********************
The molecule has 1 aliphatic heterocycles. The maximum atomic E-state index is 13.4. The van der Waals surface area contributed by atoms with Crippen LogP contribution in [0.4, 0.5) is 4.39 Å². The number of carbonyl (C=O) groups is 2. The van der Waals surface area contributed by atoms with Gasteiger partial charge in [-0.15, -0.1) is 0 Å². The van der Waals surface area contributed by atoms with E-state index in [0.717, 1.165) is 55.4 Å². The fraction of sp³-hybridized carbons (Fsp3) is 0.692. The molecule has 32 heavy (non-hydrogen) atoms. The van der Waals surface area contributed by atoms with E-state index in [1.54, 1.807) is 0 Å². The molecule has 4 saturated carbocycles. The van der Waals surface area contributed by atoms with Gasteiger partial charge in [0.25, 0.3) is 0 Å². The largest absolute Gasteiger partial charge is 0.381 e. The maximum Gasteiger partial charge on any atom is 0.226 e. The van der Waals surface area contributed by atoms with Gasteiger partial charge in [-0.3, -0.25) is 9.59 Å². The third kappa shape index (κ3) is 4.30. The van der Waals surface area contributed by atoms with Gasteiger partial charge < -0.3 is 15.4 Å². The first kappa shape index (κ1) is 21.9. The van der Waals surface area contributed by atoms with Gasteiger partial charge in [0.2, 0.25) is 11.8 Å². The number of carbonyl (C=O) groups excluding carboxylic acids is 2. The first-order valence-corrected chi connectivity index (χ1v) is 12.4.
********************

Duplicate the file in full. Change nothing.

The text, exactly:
The molecule has 1 aliphatic heterocycles. The maximum atomic E-state index is 13.4. The van der Waals surface area contributed by atoms with Crippen LogP contribution in [0.4, 0.5) is 4.39 Å². The number of carbonyl (C=O) groups is 2. The van der Waals surface area contributed by atoms with Gasteiger partial charge in [-0.15, -0.1) is 0 Å². The van der Waals surface area contributed by atoms with E-state index in [0.717, 1.165) is 55.4 Å². The fraction of sp³-hybridized carbons (Fsp3) is 0.692. The molecule has 32 heavy (non-hydrogen) atoms. The van der Waals surface area contributed by atoms with E-state index in [1.54, 1.807) is 0 Å². The molecule has 4 saturated carbocycles. The van der Waals surface area contributed by atoms with Gasteiger partial charge in [0.25, 0.3) is 0 Å². The largest absolute Gasteiger partial charge is 0.381 e. The maximum Gasteiger partial charge on any atom is 0.226 e. The van der Waals surface area contributed by atoms with Gasteiger partial charge in [-0.3, -0.25) is 9.59 Å². The third kappa shape index (κ3) is 4.30. The van der Waals surface area contributed by atoms with Gasteiger partial charge < -0.3 is 15.4 Å². The first kappa shape index (κ1) is 21.9. The van der Waals surface area contributed by atoms with Gasteiger partial charge in [0.2, 0.25) is 11.8 Å². The number of carbonyl (C=O) groups excluding carboxylic acids is 2. The first-order valence-corrected chi connectivity index (χ1v) is 12.4.